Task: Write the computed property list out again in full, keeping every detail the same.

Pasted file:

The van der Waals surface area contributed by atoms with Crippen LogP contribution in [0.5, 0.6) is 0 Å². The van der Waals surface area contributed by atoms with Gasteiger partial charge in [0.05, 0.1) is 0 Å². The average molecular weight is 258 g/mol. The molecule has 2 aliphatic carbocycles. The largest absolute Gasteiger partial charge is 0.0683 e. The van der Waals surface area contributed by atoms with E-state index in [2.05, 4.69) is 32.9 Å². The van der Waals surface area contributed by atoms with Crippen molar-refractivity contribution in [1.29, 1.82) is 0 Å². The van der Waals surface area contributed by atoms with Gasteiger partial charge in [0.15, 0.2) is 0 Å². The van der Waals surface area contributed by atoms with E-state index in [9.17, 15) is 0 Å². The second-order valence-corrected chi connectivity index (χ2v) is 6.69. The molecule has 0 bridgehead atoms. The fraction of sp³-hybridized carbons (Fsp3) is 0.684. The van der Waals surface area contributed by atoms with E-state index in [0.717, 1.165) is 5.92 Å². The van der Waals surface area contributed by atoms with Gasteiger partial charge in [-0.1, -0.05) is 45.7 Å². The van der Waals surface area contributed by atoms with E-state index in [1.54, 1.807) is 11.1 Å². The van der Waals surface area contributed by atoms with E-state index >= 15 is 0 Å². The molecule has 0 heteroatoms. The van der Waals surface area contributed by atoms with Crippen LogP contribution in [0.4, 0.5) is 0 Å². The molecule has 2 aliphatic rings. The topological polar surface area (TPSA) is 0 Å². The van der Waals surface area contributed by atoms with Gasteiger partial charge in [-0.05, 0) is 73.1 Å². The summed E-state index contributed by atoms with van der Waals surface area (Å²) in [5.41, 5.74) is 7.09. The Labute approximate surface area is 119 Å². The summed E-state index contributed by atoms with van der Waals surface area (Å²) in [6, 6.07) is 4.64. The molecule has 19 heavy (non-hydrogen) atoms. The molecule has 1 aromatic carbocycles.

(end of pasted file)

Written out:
The van der Waals surface area contributed by atoms with Crippen LogP contribution in [0.5, 0.6) is 0 Å². The van der Waals surface area contributed by atoms with Gasteiger partial charge in [0.05, 0.1) is 0 Å². The average molecular weight is 258 g/mol. The molecule has 2 aliphatic carbocycles. The largest absolute Gasteiger partial charge is 0.0683 e. The van der Waals surface area contributed by atoms with E-state index in [2.05, 4.69) is 32.9 Å². The van der Waals surface area contributed by atoms with Crippen molar-refractivity contribution in [1.29, 1.82) is 0 Å². The van der Waals surface area contributed by atoms with Gasteiger partial charge in [0.15, 0.2) is 0 Å². The van der Waals surface area contributed by atoms with E-state index in [9.17, 15) is 0 Å². The second-order valence-corrected chi connectivity index (χ2v) is 6.69. The molecule has 0 bridgehead atoms. The fraction of sp³-hybridized carbons (Fsp3) is 0.684. The van der Waals surface area contributed by atoms with E-state index in [0.717, 1.165) is 5.92 Å². The van der Waals surface area contributed by atoms with Gasteiger partial charge in [-0.1, -0.05) is 45.7 Å². The van der Waals surface area contributed by atoms with E-state index in [1.54, 1.807) is 11.1 Å². The van der Waals surface area contributed by atoms with E-state index >= 15 is 0 Å². The molecule has 0 heteroatoms. The van der Waals surface area contributed by atoms with Crippen LogP contribution in [0.4, 0.5) is 0 Å². The molecule has 2 aliphatic rings. The topological polar surface area (TPSA) is 0 Å². The van der Waals surface area contributed by atoms with Gasteiger partial charge in [-0.05, 0) is 73.1 Å². The summed E-state index contributed by atoms with van der Waals surface area (Å²) in [5.41, 5.74) is 7.09. The Labute approximate surface area is 119 Å². The summed E-state index contributed by atoms with van der Waals surface area (Å²) in [6, 6.07) is 4.64. The molecule has 19 heavy (non-hydrogen) atoms. The molecule has 1 aromatic carbocycles.